WASHINGTON –Two former soldiers pleaded guilty to participating in a conspiracy to defraud the U.S. military and its contractor of at least approximately $244,000 in fraudulent recruiting bonuses, announced Assistant Attorney General Lanny A. Breuer of the Justice Department’s Criminal Division.
Former Army Specialist Paul Escobar, 32, and current Army Specialist Richard Garcia Jr., 28, both of San Antonio, Texas, were indicted on Sept. 13, 2011, in the U.S. District Court for the Western District of Texas in San Antonio. Escobar entered his guilty plea on July 19, 2012, and Garcia entered his plea on July 26, 2012.
Former Specialist Xavier Aves, 40, of San Antonio; Corporal Christopher Castro, 30, of San Antonio; former Staff Sergeant Grant E. Bibb, 40, of Eagle Pass, Texas; and Sergeant First Class Jesus Torres-Alvarez, 31, of El Paso, Texas, were also indicted along with Escobar and Garcia.
According to court documents, between approximately 2005 and 2008, the U.S. Army, the U.S. Army Reserves and the National Guard Bureau entered into contracts with Document and Packaging Broker Inc. to administer recruiting programs designed to offer monetary incentives to U.S. soldiers who referred civilians to join the Army, the Army Reserves and the Army National Guard. In addition, the Army managed its own recruiting referral programs to offer bonuses to soldiers who referred other individuals to join the Army or the Army Reserves.
Through these recruiting bonus programs, participating soldiers could receive up to $2,000 in bonus payments for civilians whom they referred to join the U.S. military. Based on certain milestones achieved by the referred soldier, a participating soldier would receive payments in the form of direct deposits and pre-paid debit card payments. To participate, soldiers needed to set up online sponsor or recruiting assistant accounts.
According to court documents, Escobar enlisted in the U.S. Army in approximately November 2007, and served until approximately January 2010. Escobar admitted that in approximately July 2008, he and co-conspirator Aves agreed to use a recruiting assistant account in Escobar’s name to claim that Escobar was responsible for referring certain potential soldiers to join the U.S. Army, when in fact Escobar had not referred those soldiers. Through these fraudulent representations, Escobar and Aves received a total of approximately $6,000 in fraudulent recruiting bonuses.
According to court documents, Garcia enlisted in the U.S. Army in approximately November 2005. Garcia admitted that in approximately May 2008, he and co-conspirator Aves agreed to use a recruiting assistant account in Garcia’s name to claim that Garcia was responsible for referring certain potential soldiers to join the U.S. Army, when in fact Escobar had not referred those soldiers. Through these fraudulent representations, Garcia and Aves received a total of approximately $13,000 in fraudulent recruiting bonuses.
According to court documents, Escobar, Garcia, Aves and their co-conspirators collected, in total, approximately $244,000 in fraudulent recruiting bonus payments from the various recruiting programs.
The charge of conspiracy to commit wire fraud carries a maximum penalty of five years in prison and a maximum fine of $250,000 or twice the gain or loss. Sentencing for Escobar and Garcia has been scheduled for Nov. 2, 2012, before Chief U.S. District Judge Fred Biery in San Antonio.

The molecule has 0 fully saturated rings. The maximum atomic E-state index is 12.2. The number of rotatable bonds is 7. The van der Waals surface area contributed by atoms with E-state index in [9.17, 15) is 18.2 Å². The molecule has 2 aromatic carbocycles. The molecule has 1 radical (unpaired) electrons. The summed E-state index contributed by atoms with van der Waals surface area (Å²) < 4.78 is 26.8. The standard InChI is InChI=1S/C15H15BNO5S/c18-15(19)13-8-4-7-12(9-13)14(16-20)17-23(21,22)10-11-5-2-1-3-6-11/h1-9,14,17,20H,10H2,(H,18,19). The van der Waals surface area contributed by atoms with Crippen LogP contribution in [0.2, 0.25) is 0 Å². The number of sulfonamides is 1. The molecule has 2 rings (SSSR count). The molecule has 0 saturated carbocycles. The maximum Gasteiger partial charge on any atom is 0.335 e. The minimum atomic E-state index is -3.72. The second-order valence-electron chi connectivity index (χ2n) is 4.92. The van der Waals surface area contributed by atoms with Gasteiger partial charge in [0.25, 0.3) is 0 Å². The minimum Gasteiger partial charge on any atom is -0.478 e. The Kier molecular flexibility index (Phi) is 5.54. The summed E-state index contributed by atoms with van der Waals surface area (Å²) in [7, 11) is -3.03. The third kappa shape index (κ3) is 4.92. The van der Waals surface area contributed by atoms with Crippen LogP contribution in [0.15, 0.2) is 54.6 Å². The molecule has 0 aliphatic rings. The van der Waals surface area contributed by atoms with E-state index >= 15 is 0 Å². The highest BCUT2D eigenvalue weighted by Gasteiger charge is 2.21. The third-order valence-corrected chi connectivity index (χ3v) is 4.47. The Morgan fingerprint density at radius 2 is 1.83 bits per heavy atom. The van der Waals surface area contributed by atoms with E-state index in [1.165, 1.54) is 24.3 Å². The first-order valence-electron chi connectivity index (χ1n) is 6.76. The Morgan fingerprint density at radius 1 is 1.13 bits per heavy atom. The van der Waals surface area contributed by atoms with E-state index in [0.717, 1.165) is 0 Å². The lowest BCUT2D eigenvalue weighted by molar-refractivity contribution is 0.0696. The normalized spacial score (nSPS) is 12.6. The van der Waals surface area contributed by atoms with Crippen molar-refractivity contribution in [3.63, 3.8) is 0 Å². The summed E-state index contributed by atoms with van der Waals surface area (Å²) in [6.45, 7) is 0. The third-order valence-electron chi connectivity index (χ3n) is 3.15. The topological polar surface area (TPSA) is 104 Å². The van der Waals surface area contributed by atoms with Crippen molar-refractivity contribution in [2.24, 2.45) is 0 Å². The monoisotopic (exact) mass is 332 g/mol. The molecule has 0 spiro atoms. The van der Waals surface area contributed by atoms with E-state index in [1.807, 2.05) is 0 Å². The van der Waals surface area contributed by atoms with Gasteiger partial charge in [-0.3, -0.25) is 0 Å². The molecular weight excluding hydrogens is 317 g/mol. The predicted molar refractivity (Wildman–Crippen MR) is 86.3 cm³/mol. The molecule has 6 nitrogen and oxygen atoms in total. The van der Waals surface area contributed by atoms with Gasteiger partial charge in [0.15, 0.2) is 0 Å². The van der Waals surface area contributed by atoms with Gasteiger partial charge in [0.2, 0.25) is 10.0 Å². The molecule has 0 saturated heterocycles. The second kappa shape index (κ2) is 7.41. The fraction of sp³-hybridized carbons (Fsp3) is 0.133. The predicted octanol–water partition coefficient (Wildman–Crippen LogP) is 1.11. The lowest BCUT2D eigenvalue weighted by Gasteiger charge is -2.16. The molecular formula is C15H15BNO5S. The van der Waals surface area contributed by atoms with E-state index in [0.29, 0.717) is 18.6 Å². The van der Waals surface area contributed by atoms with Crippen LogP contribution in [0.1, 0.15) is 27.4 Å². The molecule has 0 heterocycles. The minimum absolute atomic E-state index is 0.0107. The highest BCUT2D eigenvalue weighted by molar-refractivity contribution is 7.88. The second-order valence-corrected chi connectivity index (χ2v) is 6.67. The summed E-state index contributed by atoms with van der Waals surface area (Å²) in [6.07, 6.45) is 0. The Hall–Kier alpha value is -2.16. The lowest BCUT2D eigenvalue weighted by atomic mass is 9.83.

The case against Escobar and Garcia arises from an investigation involving allegations that former and current military recruiters and U.S. soldiers in the San Antonio area engaged in a wide-ranging scheme to obtain fraudulent recruiting bonuses. To date, the investigation has led to charges against eight people, all of whom have pleaded guilty. The investigation is ongoing.
On May 31, 2012, former Sergeant and National Guard recruiter Rafael L. Acosta, 39, of San Antonio, pleaded guilty to conspiracy to commit bribery and wire fraud for organizing and leading a conspiracy to obtain more than $90,000 in fraudulent recruiting bonuses. He is scheduled to be sentenced on Nov. 2, 2012.
On February 3, 2012, Aves pleaded guilty to one count of conspiracy to commit wire fraud, and one count of aggravated identity theft, which carries a mandatory minimum sentence of two years. On Jan. 30, 2012, Bibb pleaded guilty to one count of conspiracy to commit wire fraud. On Jan. 26, 2012, Torres-Alvarez pleaded guilty to one count of conspiracy to commit wire fraud. According to court documents, Torres-Alvarez, an active duty recruiter, admitted that he sold the names and Social Security numbers of potential soldiers to Aves and others involved in the scheme. Aves, Bibb and Torres-Alvarez are scheduled for sentencing on Nov. 2, 2012.
On Nov. 3, 2011, Castro pleaded guilty to one count of conspiracy to commit wire fraud for his role in the scheme. On June 29, 2012, Castro was sentenced to one year and a day in prison and ordered to pay $244,000 in restitution, jointly and severally.
On Jan. 28, 2010, Sergeant Ernest Gonzales, 50, of San Antonio, pleaded guilty to a one-count criminal information charging him with conspiracy to commit wire fraud for his role in the scheme. Gonzales assisted the government by providing helpful information concerning Aves, Bibb and Castro. On June 29, 2012, Gonzales was sentenced to five years probation and ordered to pay $244,000 in restitution, jointly and severally.
This investigation is being prosecuted by Trial Attorneys Edward J. Loya Jr. and Brian A. Lichter of the Criminal Division’s Public Integrity Section. The case is being investigated by agents from the San Antonio Fraud Resident Agency of the Major Procurement Fraud Unit, U.S. Army Criminal Investigation Command.